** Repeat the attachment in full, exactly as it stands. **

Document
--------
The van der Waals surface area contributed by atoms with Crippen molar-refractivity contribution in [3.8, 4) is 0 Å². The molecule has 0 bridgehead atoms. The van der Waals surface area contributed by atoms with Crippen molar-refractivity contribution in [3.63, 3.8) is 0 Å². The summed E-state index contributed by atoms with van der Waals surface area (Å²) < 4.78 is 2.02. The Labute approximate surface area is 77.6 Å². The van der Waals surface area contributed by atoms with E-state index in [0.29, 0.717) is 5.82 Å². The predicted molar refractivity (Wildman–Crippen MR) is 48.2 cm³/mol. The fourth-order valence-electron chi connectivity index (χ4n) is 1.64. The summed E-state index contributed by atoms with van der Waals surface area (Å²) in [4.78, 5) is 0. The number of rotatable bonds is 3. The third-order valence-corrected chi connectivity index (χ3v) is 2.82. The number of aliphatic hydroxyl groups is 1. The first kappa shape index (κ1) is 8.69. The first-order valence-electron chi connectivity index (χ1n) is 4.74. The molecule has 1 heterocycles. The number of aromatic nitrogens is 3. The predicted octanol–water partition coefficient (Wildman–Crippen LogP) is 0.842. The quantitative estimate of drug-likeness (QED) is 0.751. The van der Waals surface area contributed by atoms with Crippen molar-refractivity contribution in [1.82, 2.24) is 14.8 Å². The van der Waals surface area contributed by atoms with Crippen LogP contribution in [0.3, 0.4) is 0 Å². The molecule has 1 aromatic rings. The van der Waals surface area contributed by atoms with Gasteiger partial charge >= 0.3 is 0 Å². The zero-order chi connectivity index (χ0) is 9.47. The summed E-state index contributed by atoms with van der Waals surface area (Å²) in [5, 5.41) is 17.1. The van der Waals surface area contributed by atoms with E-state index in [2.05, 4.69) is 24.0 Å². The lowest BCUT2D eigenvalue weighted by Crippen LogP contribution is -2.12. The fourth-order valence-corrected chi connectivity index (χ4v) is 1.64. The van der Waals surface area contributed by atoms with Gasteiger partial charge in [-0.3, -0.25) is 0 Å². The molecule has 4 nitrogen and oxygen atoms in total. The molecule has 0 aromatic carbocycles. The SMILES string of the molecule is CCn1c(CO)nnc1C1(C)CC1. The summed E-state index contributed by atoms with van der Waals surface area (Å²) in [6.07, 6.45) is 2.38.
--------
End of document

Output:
The van der Waals surface area contributed by atoms with Crippen molar-refractivity contribution in [3.8, 4) is 0 Å². The molecule has 0 bridgehead atoms. The van der Waals surface area contributed by atoms with Crippen molar-refractivity contribution in [3.63, 3.8) is 0 Å². The summed E-state index contributed by atoms with van der Waals surface area (Å²) < 4.78 is 2.02. The Labute approximate surface area is 77.6 Å². The van der Waals surface area contributed by atoms with E-state index in [0.29, 0.717) is 5.82 Å². The predicted molar refractivity (Wildman–Crippen MR) is 48.2 cm³/mol. The fourth-order valence-electron chi connectivity index (χ4n) is 1.64. The summed E-state index contributed by atoms with van der Waals surface area (Å²) in [4.78, 5) is 0. The number of rotatable bonds is 3. The third-order valence-corrected chi connectivity index (χ3v) is 2.82. The number of aliphatic hydroxyl groups is 1. The first kappa shape index (κ1) is 8.69. The first-order valence-electron chi connectivity index (χ1n) is 4.74. The molecule has 1 heterocycles. The number of aromatic nitrogens is 3. The predicted octanol–water partition coefficient (Wildman–Crippen LogP) is 0.842. The quantitative estimate of drug-likeness (QED) is 0.751. The van der Waals surface area contributed by atoms with Crippen molar-refractivity contribution in [1.82, 2.24) is 14.8 Å². The van der Waals surface area contributed by atoms with Crippen LogP contribution in [0.3, 0.4) is 0 Å². The molecule has 1 aromatic rings. The van der Waals surface area contributed by atoms with Gasteiger partial charge >= 0.3 is 0 Å². The zero-order chi connectivity index (χ0) is 9.47. The summed E-state index contributed by atoms with van der Waals surface area (Å²) in [5, 5.41) is 17.1. The van der Waals surface area contributed by atoms with E-state index in [2.05, 4.69) is 24.0 Å². The lowest BCUT2D eigenvalue weighted by Crippen LogP contribution is -2.12. The fourth-order valence-corrected chi connectivity index (χ4v) is 1.64. The van der Waals surface area contributed by atoms with Gasteiger partial charge in [-0.3, -0.25) is 0 Å². The molecule has 4 nitrogen and oxygen atoms in total. The molecule has 0 aromatic carbocycles. The SMILES string of the molecule is CCn1c(CO)nnc1C1(C)CC1. The summed E-state index contributed by atoms with van der Waals surface area (Å²) in [6.07, 6.45) is 2.38.